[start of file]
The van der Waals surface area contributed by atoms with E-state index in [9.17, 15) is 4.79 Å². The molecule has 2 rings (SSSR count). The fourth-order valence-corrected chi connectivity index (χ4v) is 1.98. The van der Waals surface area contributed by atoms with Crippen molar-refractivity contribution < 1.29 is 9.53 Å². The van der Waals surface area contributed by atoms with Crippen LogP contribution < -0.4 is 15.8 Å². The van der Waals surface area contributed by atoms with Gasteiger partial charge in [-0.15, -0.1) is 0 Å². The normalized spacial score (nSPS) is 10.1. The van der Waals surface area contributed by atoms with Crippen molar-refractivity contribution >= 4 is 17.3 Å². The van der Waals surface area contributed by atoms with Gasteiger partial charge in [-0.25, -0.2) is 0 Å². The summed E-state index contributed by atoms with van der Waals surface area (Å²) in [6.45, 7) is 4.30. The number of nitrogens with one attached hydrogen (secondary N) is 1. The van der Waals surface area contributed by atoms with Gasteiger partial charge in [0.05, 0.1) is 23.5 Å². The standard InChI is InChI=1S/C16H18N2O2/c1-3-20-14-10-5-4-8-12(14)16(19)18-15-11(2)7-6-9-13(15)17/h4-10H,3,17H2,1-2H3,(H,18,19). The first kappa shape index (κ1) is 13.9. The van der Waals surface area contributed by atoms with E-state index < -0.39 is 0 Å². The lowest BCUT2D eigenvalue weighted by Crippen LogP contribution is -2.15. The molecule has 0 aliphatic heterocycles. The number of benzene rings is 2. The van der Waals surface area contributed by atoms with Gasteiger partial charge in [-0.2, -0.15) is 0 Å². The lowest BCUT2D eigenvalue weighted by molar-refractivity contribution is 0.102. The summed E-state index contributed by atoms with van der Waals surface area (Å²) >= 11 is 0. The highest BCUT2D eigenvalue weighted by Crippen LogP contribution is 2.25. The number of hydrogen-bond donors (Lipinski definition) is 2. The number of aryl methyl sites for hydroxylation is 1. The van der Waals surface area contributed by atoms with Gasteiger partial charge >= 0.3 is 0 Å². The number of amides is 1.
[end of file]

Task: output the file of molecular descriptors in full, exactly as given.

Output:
The van der Waals surface area contributed by atoms with E-state index in [9.17, 15) is 4.79 Å². The molecule has 2 rings (SSSR count). The fourth-order valence-corrected chi connectivity index (χ4v) is 1.98. The van der Waals surface area contributed by atoms with Crippen molar-refractivity contribution < 1.29 is 9.53 Å². The van der Waals surface area contributed by atoms with Crippen LogP contribution < -0.4 is 15.8 Å². The van der Waals surface area contributed by atoms with Gasteiger partial charge in [-0.15, -0.1) is 0 Å². The normalized spacial score (nSPS) is 10.1. The van der Waals surface area contributed by atoms with Crippen molar-refractivity contribution >= 4 is 17.3 Å². The van der Waals surface area contributed by atoms with Gasteiger partial charge in [-0.25, -0.2) is 0 Å². The summed E-state index contributed by atoms with van der Waals surface area (Å²) in [6.45, 7) is 4.30. The number of nitrogens with one attached hydrogen (secondary N) is 1. The van der Waals surface area contributed by atoms with Gasteiger partial charge in [0.05, 0.1) is 23.5 Å². The standard InChI is InChI=1S/C16H18N2O2/c1-3-20-14-10-5-4-8-12(14)16(19)18-15-11(2)7-6-9-13(15)17/h4-10H,3,17H2,1-2H3,(H,18,19). The first kappa shape index (κ1) is 13.9. The van der Waals surface area contributed by atoms with E-state index < -0.39 is 0 Å². The lowest BCUT2D eigenvalue weighted by Crippen LogP contribution is -2.15. The molecule has 0 aliphatic heterocycles. The number of benzene rings is 2. The van der Waals surface area contributed by atoms with Gasteiger partial charge in [-0.2, -0.15) is 0 Å². The lowest BCUT2D eigenvalue weighted by molar-refractivity contribution is 0.102. The summed E-state index contributed by atoms with van der Waals surface area (Å²) >= 11 is 0. The highest BCUT2D eigenvalue weighted by Crippen LogP contribution is 2.25. The number of hydrogen-bond donors (Lipinski definition) is 2. The number of aryl methyl sites for hydroxylation is 1. The van der Waals surface area contributed by atoms with Gasteiger partial charge >= 0.3 is 0 Å². The number of amides is 1.